As for the peak itself, once you know the time the peak is reached it’s not hard to compute.  In this case, I found that the peak distance was around 649.1 meters.  Lower than in the previous case, but not as much lower as I would’ve thought.

Perhaps the most interesting thing to note is the change in initial velocity.  To keep Scott in the air for 23.6 seconds with no air resistance, we saw that Todd must propel him with an initial velocity of 115.6 m/s.  With air resistance, however, to keep Scott in the air for that long requires a much greater initial velocity – around 455.1 meters per second, which is over 1,000 miles an hour.  This is also well above the speed of sound, so Scott should have produced a sonic boom as he traveled upwards – the fact that he doesn’t in the film shines a light on Canada’s best kept secret: it lies inside a perfect vacuum.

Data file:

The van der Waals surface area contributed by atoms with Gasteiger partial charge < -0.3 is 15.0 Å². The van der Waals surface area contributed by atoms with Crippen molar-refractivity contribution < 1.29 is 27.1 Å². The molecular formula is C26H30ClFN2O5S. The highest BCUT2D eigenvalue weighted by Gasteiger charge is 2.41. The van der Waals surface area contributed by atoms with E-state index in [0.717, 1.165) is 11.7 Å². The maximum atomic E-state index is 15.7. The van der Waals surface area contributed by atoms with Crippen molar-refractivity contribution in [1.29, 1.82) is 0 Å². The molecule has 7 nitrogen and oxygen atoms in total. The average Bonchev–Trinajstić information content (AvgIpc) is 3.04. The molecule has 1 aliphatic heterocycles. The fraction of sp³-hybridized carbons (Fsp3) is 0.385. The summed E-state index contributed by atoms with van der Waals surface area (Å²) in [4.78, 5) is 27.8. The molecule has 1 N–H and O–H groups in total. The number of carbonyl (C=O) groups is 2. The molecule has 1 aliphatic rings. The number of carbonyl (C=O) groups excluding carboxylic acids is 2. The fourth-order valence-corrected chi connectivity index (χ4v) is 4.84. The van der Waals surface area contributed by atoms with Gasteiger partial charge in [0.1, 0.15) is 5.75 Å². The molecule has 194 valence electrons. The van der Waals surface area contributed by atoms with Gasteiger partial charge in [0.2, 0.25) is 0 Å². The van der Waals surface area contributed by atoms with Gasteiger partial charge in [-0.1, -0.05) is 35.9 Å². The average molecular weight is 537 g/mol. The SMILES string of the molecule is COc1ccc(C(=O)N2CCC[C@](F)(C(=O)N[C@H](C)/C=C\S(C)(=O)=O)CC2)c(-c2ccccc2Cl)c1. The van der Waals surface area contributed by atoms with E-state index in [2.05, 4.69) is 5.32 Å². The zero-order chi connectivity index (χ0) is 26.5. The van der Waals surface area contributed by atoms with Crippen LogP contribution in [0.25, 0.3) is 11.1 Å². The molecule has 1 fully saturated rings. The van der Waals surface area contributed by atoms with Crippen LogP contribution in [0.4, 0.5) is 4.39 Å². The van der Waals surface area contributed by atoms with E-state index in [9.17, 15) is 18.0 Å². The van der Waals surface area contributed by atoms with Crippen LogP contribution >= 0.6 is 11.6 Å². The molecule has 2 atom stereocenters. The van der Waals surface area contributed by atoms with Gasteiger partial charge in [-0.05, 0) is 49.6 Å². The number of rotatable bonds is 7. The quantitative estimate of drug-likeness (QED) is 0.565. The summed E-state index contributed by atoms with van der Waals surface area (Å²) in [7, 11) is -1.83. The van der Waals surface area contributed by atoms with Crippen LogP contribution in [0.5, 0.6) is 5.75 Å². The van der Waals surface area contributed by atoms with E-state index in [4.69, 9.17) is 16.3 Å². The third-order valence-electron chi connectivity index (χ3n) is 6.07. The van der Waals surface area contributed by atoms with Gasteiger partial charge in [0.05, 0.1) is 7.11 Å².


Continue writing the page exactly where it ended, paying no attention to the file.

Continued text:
Those interested in the details of the air resistance problem, read on.  But be careful, there is mathematics ahead!

*

To solve the problem in this case, I began with Newton’s second law:

F = ma,

where a = a(t) = v'(t) is Scott’s acceleration as a function of time, and v is his velocity.

The drag force provided by air resistance, ignored in our earlier calculations, is directly proportional to the square of the velocity.  Moreover, when Scott is traveling upwards, the drag force points in the same direction as the force of gravity.  This means that the net force on Scott’s body must be -mg -cv^2, for some constant c.